PLAINFIELD, N.J., JULY 23 -- Anyone who could survive the achingly hot weather at the U.S. Women's Open today deserved a share of the lead. As it was, only six players broke par, most of them unrecognizable until the sweat was wiped away. Even then they were not necessarily familiar.
Bonnie Lauer and Dot Germain, two not-so-famous veterans, broke the Plainfield Country Club course record for women with 3-under-par 69s. That gave them a one-stroke lead over Kathy Postlewait. The previous course record was 71, set by Mickey Wright in 1962.
In a three-way tie at 71 were Ayako Okamoto of Japan, last season's rookie of the year Jody Rosenthal and another veteran, Sandra Palmer.
Former Open winner Amy Alcott headed a group of five players at par.
How hot was it? It was so hot your hair wilted and your teeth itched. So hot that Postlewait carried a parasol, and Germain wrapped a bandana soaked in ice water around her neck. So hot that Pat Bradley, last season's player of the year, shot an astonishing but understandable 81 and defending champion Jane Geddes wilted to a 3-over 75.
In short, those who broke par counted themselves lucky. The lead held by Lauer and Germain was a fragile one. As the day wore on, it became increasingly evident that their cooler morning rounds would be difficult to duplicate. Lauer's was the better of the two, a bogeyless, three-birdie affair.
"I'm just going to try not to pass out tomorrow," she said. "I would take even par and take my chances. It's going to be a little bit of a survival contest under these conditions."
Lauer accomplished her rounds with endless patience across the demanding, 6,284-yard course with swooping fairways, 89 bunkers and undulating greens made unpredictable by the 90-degree heat and humidity. She birdied the par-4 first hole with a 20-foot putt, the par-4 14th with a 10-footer and the par-3 15th with another 10-footer.
If Lauer is not the most glamorous of Open leaders, keep in mind that first-round leaders rarely are. Lauer is a mere 38th on the money list with $49,625 and did not get off to a particularly great start this season. But she has missed only one cut, and in recent weeks her game has come around. She tied for 11th at the Du Maurier two weeks ago.
Otherwise, her most prominent accomplishments to date are two LPGA Tour victories, the last in 1985 at the Uniden LPGA Invitational. In Opens, she once was briefly in contention, in 1981, before Bradley won.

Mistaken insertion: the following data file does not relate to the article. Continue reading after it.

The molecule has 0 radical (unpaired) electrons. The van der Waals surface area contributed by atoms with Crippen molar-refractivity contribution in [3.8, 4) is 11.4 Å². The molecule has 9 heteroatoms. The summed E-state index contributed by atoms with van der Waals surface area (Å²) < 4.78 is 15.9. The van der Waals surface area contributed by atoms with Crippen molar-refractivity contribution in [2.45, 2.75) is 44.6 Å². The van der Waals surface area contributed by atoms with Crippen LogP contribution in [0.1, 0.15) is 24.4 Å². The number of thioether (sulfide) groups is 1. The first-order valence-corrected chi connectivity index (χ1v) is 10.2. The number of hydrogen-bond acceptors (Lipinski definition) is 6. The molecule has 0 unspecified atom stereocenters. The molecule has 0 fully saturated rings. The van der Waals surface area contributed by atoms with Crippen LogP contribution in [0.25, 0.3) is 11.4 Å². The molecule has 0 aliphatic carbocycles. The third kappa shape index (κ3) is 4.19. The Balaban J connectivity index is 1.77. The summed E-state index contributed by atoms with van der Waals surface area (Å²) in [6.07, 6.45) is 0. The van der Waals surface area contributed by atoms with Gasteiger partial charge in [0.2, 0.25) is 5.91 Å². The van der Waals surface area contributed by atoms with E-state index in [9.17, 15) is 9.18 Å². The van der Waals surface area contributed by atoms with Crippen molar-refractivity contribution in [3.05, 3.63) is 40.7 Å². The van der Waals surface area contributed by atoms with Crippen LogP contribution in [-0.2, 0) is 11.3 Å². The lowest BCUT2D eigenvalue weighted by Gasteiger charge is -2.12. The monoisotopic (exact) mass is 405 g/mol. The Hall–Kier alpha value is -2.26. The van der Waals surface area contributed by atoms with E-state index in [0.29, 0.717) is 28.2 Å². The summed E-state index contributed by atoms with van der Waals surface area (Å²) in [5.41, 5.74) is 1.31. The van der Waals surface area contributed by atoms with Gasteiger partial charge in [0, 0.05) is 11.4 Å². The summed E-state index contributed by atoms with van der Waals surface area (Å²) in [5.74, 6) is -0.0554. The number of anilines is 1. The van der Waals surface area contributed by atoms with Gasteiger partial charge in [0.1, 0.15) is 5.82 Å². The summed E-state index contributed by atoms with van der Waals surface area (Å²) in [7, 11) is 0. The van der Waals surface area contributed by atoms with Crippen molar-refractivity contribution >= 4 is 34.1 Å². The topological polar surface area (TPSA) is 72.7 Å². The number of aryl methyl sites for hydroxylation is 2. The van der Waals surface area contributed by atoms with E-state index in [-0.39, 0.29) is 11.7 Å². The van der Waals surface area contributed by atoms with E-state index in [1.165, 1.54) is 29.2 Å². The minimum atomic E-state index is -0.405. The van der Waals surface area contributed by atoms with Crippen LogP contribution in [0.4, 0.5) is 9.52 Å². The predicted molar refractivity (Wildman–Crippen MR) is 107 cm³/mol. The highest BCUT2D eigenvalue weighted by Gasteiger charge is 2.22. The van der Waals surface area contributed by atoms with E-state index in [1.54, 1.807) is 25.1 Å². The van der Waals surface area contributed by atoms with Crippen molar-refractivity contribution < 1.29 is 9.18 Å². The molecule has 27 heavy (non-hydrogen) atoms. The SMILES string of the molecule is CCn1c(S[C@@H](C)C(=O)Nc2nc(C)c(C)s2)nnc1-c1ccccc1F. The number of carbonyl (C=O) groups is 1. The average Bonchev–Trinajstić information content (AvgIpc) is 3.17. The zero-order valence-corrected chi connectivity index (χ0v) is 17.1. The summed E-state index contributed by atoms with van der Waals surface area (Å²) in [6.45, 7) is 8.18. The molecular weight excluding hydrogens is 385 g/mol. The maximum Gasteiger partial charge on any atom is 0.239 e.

If Lauer's was the prettiest round of the day, Germain's was the jaw-dropper. No one would have predicted that the 40-year-old pro from Greensboro, N.C., could tie the course record after playing just 12 events this year and missing the cut in five of them.
A 13-year veteran of the tour, this is a full season for her compared to last, when she played just seven events. Until two weeks ago her season was unspectacular, but her game began to jell when she tied for eighth at the Du Maurier and for 13th at Boston last week. That has caused her to drop thoughts of running a golf school in North Carolina.
"I considered doing other things," she said. "But I feel like playing right now. That's what I want to do."
If hitting 17 greens is any indication, she's doing it well. Her round included six birdies and three bogeys, two of each on the front nine. But beginning at the par-5 14th she birdied three straight holes for her share of the lead. On No. 14, she hit a wedge to eight feet, on the par-3 15th she knocked an 8-iron to six feet. Then came the 373-yard par-4 16th, where she stared at a 60-foot putt that could have meant a bogey. Instead she sank it and parred in.
"You hate to sit here on the first day and make any sort of claim," she said. "You just hope you can keep playing and not feel extreme pressure."
When Postlewait came in with her 70, she did so under a chrome-colored umbrella to protect her fair skin from the sun. "I look like Tinkerbell out there," she said. She has problems with heat, but it didn't show as she sank two birdie putts of more than 30 feet.
Her streak putting made up what could have been a disastrous round in which she missed 10 greens. Her savior was her blade putter that won her a 1981 Gold Putter contest. The result: five birdies, three bogeys.
Postlewait's shaky round was uncharacteristic of a steady player who won the Mazda Classic to open the season and has five more top 10 finishes that put her 11th on the money list with $115,515. What her round pointed out most clearly was that those who couldn't putt today were in trouble.
That was the problem for Geddes, this year's LPGA Classic winner, who had six bogeys, three coming when she three-putted. Her putting ruined a round that was for a time 1 under par and included three birdies. Geddes bogeyed the par-4 16th and par-5 17th to go 3 over and barely avoided another on the par-4 18th, sinking a six-footer.
"I didn't play well and that's it," she said. "I three-putted three times, that's the story of my day. You can't leave yourself a lot of six-footers for par because you won't make them."
Also at 75 and still in contention was Betsy King, the second-leading money winner and another favorite here. Two more who were well within striking distance were Nancy Lopez, seeking her first Open title, and veteran Sally Little, who lost to Geddes in an 18-hole playoff last year. They were in a group of nine who shot 73.
Then there was Bradley, last year's player of the year and winner of three majors, who has struggled all season. Bradley shot a scarcely believable 44 on the front nine, beginning her round with two consecutive double bogeys. It never got better.
"I had some bogeys and they multiplied," she said. "There weren't many birdies or pars and it makes for a large number. When you make mistakes at the Open, you're going to pay. It's been a long day."